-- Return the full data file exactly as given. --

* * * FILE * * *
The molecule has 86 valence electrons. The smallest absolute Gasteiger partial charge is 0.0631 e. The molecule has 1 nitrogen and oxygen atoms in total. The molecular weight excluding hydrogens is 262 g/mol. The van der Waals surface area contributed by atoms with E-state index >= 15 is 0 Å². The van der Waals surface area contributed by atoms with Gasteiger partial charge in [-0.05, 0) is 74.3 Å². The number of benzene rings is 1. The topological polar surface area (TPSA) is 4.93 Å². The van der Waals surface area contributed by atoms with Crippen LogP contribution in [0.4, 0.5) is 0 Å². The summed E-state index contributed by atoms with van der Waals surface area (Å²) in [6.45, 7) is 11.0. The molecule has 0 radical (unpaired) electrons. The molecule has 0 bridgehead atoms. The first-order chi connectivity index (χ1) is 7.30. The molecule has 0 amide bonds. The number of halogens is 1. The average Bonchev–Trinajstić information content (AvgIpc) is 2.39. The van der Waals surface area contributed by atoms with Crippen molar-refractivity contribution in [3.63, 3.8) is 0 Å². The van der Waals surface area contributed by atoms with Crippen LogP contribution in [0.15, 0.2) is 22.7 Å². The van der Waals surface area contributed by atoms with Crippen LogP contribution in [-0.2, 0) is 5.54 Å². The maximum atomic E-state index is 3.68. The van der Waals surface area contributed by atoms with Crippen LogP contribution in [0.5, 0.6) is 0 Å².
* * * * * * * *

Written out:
The molecule has 86 valence electrons. The smallest absolute Gasteiger partial charge is 0.0631 e. The molecule has 1 nitrogen and oxygen atoms in total. The molecular weight excluding hydrogens is 262 g/mol. The van der Waals surface area contributed by atoms with E-state index >= 15 is 0 Å². The van der Waals surface area contributed by atoms with Gasteiger partial charge in [-0.05, 0) is 74.3 Å². The number of benzene rings is 1. The topological polar surface area (TPSA) is 4.93 Å². The van der Waals surface area contributed by atoms with Crippen LogP contribution in [0.4, 0.5) is 0 Å². The summed E-state index contributed by atoms with van der Waals surface area (Å²) in [6.45, 7) is 11.0. The molecule has 0 radical (unpaired) electrons. The molecule has 0 bridgehead atoms. The first-order chi connectivity index (χ1) is 7.30. The molecule has 0 amide bonds. The number of halogens is 1. The average Bonchev–Trinajstić information content (AvgIpc) is 2.39. The van der Waals surface area contributed by atoms with Crippen molar-refractivity contribution in [3.63, 3.8) is 0 Å². The van der Waals surface area contributed by atoms with Crippen LogP contribution in [0.15, 0.2) is 22.7 Å². The van der Waals surface area contributed by atoms with Crippen LogP contribution in [-0.2, 0) is 5.54 Å². The maximum atomic E-state index is 3.68. The van der Waals surface area contributed by atoms with Crippen LogP contribution in [0.5, 0.6) is 0 Å².